Brian Solis had an interesting post recently (OK, many of his posts are interesting), touching on a critical corporate turf issue in the use, or misuse, of social media: namely, who within an enterprise should be managing social engagement? He notes that the marketing department and/or its attendant agencies typically control social media… and in much the manner, it seems, that they’d handle any traditional media: send out the message as if not expecting a response, or not being accountable for responding to consumer input, good or bad.
SOCIAL MEDIA TURNS ANTI-SOCIAL WHEN THERE’S NO RESPONSE
This reveals itself as an even more significant issue than you might imagine when Solis goes on to cite an Altimeter Group study that shows, as above, the corporate departments most likely to be controlling social media are marketing or marketing communications, while the least likely is customer service. So much for customer-centricity as a brand-building orientation, especially when you consider other research, by Maritz and evolve24, which documents the fact that 64% of consumers tweeting to a company expect a their tweets to be read… but only 29% get a response.
THROW A PARTY AND THEN IGNORE THE GUESTS?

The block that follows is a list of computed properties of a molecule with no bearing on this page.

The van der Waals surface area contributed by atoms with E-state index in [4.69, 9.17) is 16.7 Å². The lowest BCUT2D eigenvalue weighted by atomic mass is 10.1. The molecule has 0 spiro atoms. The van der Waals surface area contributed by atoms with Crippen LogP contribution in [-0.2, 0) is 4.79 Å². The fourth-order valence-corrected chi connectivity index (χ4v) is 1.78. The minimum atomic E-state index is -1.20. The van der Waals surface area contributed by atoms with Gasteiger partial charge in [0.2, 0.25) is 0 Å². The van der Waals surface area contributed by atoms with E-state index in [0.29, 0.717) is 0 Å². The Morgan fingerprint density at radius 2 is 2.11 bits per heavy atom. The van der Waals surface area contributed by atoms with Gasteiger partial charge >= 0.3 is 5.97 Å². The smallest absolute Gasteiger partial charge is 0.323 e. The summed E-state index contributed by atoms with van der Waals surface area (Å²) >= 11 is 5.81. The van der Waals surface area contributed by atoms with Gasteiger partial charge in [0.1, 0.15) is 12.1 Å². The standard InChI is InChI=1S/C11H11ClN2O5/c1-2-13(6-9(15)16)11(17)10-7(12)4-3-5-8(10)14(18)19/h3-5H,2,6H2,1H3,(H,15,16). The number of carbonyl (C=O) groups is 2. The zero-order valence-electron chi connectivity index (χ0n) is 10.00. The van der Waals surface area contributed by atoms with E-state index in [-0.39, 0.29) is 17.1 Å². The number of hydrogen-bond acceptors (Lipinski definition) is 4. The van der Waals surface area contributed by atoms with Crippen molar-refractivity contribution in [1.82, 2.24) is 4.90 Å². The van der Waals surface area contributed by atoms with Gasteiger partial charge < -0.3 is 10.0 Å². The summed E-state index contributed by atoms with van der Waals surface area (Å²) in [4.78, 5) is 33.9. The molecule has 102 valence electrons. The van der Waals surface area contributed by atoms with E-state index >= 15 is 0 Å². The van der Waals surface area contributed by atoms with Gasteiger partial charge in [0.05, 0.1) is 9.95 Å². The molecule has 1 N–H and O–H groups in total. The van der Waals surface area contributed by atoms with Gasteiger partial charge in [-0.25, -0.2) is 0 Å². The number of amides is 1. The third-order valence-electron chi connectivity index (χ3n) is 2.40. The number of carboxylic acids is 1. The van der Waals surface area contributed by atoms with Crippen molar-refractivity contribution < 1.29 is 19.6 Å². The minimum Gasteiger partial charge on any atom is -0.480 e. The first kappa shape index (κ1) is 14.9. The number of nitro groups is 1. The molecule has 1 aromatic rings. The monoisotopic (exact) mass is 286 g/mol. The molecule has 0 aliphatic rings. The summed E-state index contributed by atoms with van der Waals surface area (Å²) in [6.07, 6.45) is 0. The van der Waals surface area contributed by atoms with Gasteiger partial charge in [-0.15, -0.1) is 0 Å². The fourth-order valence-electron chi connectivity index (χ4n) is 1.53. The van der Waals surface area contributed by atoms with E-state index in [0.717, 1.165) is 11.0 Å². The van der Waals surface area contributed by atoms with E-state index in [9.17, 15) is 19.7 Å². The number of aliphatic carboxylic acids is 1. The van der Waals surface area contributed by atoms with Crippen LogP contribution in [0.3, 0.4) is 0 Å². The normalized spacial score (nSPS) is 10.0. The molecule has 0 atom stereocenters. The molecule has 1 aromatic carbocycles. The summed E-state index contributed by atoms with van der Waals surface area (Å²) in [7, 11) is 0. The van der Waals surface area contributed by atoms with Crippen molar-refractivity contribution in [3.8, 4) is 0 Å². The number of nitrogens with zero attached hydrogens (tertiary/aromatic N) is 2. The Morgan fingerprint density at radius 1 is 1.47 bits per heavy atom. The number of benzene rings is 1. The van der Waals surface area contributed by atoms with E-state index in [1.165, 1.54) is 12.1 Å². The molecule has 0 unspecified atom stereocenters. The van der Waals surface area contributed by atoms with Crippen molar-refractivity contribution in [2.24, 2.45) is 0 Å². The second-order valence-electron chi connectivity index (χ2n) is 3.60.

Social media is the big corporate marketing party these days, and it’s attracting a standing room only crowd. But building brand engagement, trust and loyalty through social media – or even preventing its destruction – requires being a good host. That means not only serving up the tweets, but replying in a meaningful way, too.
The rewards for doing so are significant. The Maritz/evolve24 study shows that while a paltry 29% receive a response when tweeting a beloved brand, such responses elicit what can only be assumed as a loyalty-inducing state: “32% and 51.5% said they either loved [the response] or liked it, respectively.”
IT’S NOT SUPPOSED TO BE SOCIAL ME-ME-MEDIA
Of course, it’s more than just a problem of organizational responsibility – it’s an issue of corporate mindset. An A.T. Kearney report from December 2011 illustrates how marketers too often still see social media as they do traditional media, simply another platform for one-way messaging rather than active dialogue. According to the study, related in a post by Melissa McNaughton, some 94% of brands on Facebook direct fans to pages that offer no opportunity to comment or initiate conversation. In short, they’ve turned an interactive medium into an inactive one, simply inviting consumers to “turn the page” as they would with a brochure.
IS YOUR BRAND TRULY SOCIAL?
What are your favorite examples of brands that are truly social – listening, posting, responding, and offering more than just promotional pap? How do they manage their process?